Iranian President Hassan Rouhani speaks with reporters at the Saadabad Palace in Tehran on Feb. 11, 2017. Tensions between the United States and Iran have left the moderate leader particularly vulnerable head of a presidential election in May. (Ebrahim Noroozi/AP)

When the United States suddenly issued a ban on entry by nationals from Iran and six other countries, sending the world’s airports into chaos, Iranian President Hassan Rouhani gave a muted response.

“Let’s help neighboring cultures,
not build walls between nations,” the ­moderate leader posted on Twitter. “Let’s not forget what happened to the #BerlinWall.”

The comment, typical of Rouhani’s soft diplomacy, became fodder for critics ahead of his reelection bid this spring.

President Trump will not understand the references to walls, the conservative Ezzatollah Zarghami, a potential challenger to Rouhani, fired back. You should “speak to [Trump] the same way you speak to your critics,” Zarghami said.

A burgeoning crisis between Iran and the United States has threatened to undermine the pragmatic Rouhani, who was elected four years ago on promises to end the country’s isolation from the West. But now, amid new tensions with the Trump administration, Rouhani’s pro-dialogue approach is under attack. The shift — from detente with the Obama administration to open hostility with the White House under Trump — has left Rouhani particularly vulnerable as he gears up for a presidential vote in May.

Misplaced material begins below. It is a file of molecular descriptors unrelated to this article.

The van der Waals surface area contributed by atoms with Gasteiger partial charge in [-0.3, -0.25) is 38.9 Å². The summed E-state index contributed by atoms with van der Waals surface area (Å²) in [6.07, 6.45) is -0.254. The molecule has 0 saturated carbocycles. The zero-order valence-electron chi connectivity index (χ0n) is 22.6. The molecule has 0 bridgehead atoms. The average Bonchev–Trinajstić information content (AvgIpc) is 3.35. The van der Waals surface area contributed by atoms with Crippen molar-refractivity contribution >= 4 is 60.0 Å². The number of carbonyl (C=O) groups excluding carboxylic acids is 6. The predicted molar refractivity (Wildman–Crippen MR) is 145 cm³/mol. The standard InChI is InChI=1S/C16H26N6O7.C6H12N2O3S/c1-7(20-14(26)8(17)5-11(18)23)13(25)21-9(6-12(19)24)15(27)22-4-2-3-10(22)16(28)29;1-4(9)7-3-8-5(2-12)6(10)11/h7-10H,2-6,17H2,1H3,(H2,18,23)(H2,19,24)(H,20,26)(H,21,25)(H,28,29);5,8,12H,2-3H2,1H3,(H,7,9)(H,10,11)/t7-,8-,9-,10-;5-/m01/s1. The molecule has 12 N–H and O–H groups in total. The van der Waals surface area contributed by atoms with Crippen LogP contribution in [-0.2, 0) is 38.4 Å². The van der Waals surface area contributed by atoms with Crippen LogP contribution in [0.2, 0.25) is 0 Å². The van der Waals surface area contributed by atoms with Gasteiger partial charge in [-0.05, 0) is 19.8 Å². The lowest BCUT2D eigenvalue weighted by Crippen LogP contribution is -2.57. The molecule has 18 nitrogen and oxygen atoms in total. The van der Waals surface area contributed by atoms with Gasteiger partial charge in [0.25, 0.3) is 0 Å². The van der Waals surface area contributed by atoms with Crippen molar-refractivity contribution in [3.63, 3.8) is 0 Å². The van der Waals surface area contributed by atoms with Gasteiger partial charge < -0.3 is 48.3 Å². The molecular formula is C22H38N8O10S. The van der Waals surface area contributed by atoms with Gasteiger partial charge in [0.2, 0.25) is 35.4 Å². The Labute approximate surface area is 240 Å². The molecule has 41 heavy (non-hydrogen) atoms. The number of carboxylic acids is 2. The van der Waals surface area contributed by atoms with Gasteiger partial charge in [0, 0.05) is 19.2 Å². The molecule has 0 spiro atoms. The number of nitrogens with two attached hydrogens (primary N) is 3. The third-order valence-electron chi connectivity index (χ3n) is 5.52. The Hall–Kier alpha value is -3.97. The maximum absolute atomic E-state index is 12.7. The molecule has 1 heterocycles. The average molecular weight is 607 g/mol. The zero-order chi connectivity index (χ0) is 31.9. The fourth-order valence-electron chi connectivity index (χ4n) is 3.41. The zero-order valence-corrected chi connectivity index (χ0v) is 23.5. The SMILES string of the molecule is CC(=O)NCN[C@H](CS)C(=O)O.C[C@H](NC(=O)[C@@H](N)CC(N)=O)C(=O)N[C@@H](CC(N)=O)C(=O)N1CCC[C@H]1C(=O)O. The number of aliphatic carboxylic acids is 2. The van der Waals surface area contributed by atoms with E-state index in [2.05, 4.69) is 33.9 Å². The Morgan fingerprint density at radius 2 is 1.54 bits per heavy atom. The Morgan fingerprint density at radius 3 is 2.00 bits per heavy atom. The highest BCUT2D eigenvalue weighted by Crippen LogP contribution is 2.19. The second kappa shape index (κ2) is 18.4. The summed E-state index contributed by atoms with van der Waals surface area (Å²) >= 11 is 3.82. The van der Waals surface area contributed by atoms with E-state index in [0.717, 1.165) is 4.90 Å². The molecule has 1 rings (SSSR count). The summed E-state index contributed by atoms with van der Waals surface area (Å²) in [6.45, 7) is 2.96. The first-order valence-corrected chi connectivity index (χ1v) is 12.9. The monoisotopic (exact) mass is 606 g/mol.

In the few weeks since Trump took office, the two sides have sparred over Iran’s ballistic missile program, the ban on Iranian nationals entering the United States and new White House sanctions targeting Iran’s weapons systems. Trump’s then-national security adviser, Michael Flynn, announced that the United States was putting Iran “on ­notice” over its ballistic missile tests, which the White House said defied a U.N. Security Council resolution. Iran responded with more military exercises and a threat to “rain down” missiles on its enemies.

“The conventional wisdom is that if the U.S. really begins to crack down — to put Iran on the defense, keep it under threat, and take away some benefits — that it will work against Rouhani,” said Gary Sick, who was the principal White House aide on Iran during the 1979 revolution and subsequent holding of U.S. Embassy personnel as hostages.